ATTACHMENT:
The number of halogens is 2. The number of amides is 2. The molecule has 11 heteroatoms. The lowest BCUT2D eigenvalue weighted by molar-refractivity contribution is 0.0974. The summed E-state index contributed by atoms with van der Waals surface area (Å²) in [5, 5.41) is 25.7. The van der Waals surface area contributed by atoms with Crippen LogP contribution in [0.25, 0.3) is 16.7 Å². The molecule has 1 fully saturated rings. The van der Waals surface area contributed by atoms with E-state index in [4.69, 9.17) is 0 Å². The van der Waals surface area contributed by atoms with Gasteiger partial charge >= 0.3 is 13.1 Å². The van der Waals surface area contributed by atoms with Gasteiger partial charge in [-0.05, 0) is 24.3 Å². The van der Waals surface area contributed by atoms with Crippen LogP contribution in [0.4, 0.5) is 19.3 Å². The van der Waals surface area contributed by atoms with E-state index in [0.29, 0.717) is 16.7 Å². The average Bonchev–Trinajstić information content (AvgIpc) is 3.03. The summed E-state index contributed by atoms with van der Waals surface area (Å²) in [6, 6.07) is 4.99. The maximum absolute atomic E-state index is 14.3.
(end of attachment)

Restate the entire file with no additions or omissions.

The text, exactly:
The number of halogens is 2. The number of amides is 2. The molecule has 11 heteroatoms. The lowest BCUT2D eigenvalue weighted by molar-refractivity contribution is 0.0974. The summed E-state index contributed by atoms with van der Waals surface area (Å²) in [5, 5.41) is 25.7. The van der Waals surface area contributed by atoms with Crippen LogP contribution in [0.25, 0.3) is 16.7 Å². The molecule has 1 fully saturated rings. The van der Waals surface area contributed by atoms with E-state index in [4.69, 9.17) is 0 Å². The van der Waals surface area contributed by atoms with Gasteiger partial charge >= 0.3 is 13.1 Å². The van der Waals surface area contributed by atoms with Gasteiger partial charge in [-0.05, 0) is 24.3 Å². The van der Waals surface area contributed by atoms with Crippen LogP contribution in [0.4, 0.5) is 19.3 Å². The van der Waals surface area contributed by atoms with E-state index in [0.29, 0.717) is 16.7 Å². The average Bonchev–Trinajstić information content (AvgIpc) is 3.03. The summed E-state index contributed by atoms with van der Waals surface area (Å²) in [6, 6.07) is 4.99. The maximum absolute atomic E-state index is 14.3.